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It is a pleasure to serve under your chairmanship, Mr Bone. I congratulate my hon. Friend Andrew Rosindell on securing a debate on this important matter, not least because it gives me a welcome opportunity to provide an update on the progress we have made.
Mr Hanson spoke about the links that we have with the Commonwealth, particularly through world war one. On Holocaust memorial day, we should remember the links we need to have across the world. If we understand each other’s way of life, we will see that we all want the same things and we will maintain peace. The Commonwealth and the EU both have an important role to play in that respect. I hate to do this to the right hon. Gentleman, whom I respect enormously, but I am sure that he meant to say “commemorate” rather than “celebrate” world war one. I am sure that the record will be corrected accordingly, because I know that he would not have wished to give a false impression.
I will endeavour to address all the questions that my hon. Friend the Member for Romford has raised. In answer to his first question, which was a request for a meeting, I am happy to agree and I hope that it can be organised shortly.
There is much to be gained from promoting the trade, educational and strategic capabilities of the Commonwealth, and we are doing a lot of work on that. My hon. Friend Alok Sharma talked about the work that the Government have done to forge links with Commonwealth countries, particularly, in his case, India. I pay tribute to him for his excellent work in, for example, leading trade delegations to ensure that we maximise those opportunities. Businesses in all our constituencies benefit from trade with Europe and with Commonwealth partners. That is incredibly important and should not be forgotten.
I believe that our offer to students to stay in the UK after their studies is an excellent example of the work that we are doing. I will talk later about some of the things we do with students to ensure that Commonwealth students benefit. The building of links with the Commonwealth should never be to the detriment of the security of our borders. As the Minister with responsibility for modern slavery, I am particularly concerned about that. I will talk about how the Commonwealth can assist us in the important work of tackling modern slavery and human trafficking. I know that you have spent many years working on that area, Mr Bone, and I bow to your considerable expertise.
The UK is committed to the Commonwealth and to our relationships with all member states. The Minister of State, Foreign and Commonwealth Office, my right hon. Friend Mr Swire, who has responsibility for the Commonwealth, has championed the UK’s relationship with the organisation, which we value greatly as a symbol of democratic values and prosperity.
The Commonwealth is unique in having a young, vibrant population of more than 2 billion people, nearly half of whom, as my hon. Friend Jeremy Lefroy pointed out, are in India. It spans every inhabited continent. It is far more than simply a grouping of Governments, and we see potential in its future. That is why we continue to invest so much in the Commonwealth and we want to welcome people from right across it to the UK. There is much that we can do together to further the development of our countries, whether in education, health or trade, and we should take advantage of our shared values to enable us to do so. It is difficult to think of another organisation that brings together the representatives of 53 diverse sovereign states from each and every continent, and that gives each one, large or small, an equal voice in global affairs.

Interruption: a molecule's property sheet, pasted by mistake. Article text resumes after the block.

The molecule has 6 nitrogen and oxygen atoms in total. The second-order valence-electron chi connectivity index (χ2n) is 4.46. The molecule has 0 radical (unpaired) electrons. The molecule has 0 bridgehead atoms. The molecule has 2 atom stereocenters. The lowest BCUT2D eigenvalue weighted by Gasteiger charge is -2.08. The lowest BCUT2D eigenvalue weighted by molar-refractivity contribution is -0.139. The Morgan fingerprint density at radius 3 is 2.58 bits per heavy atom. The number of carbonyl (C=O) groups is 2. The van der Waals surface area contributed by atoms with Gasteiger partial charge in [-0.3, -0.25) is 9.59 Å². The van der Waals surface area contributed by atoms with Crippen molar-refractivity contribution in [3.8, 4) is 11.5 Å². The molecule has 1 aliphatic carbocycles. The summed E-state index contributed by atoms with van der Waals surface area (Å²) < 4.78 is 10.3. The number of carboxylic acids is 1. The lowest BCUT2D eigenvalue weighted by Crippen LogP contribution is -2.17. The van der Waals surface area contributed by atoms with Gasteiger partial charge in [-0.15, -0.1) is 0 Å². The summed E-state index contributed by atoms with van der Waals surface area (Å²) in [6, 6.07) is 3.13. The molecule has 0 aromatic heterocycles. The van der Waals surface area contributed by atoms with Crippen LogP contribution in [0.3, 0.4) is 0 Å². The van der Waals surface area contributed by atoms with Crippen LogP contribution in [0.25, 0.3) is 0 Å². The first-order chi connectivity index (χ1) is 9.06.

My hon. Friend also mentioned the attractiveness of membership of the Commonwealth. He is absolutely right, and it is incumbent on us all to send out the clear message that membership is a wonderful privilege and that we want to encourage countries to come forward and join with that diverse and exciting group of sovereign states.
Business and trade are areas in which the Commonwealth has great potential. Intra-Commonwealth trade in goods is already worth some £300 billion, built on our inherent advantages of a common language, shared legal principles and a commitment to inherent values and rights. Those advantages provide solid foundations for doing business, and they create a platform for trade, investment, development and, in turn, prosperity. That leads to what we call the Commonwealth effect, which studies suggest is worth between 20% and 50% in trade advantage.
The United Kingdom has a growing economy and a proud history of tolerance and acceptance of those who genuinely need our protection. It is, therefore, no surprise that we are an attractive destination. With that, however, we face particular challenges on all forms of immigration. My hon. Friend the Member for Romford introduced the debate by saying that immigration is a sensitive issue. He is right, but, despite those challenges, we are making significant progress on ensuring that our immigration system works in the national interest. He talked about a broken immigration system, but I do not believe that we have a broken immigration system today. We inherited a broken system of open-door immigration, and the right hon. Member for Delyn was a member of a Government who had an open immigration policy, but this Government have taken significant steps—I will address some of the steps we have taken—to address the important issues of EU and non-EU immigration.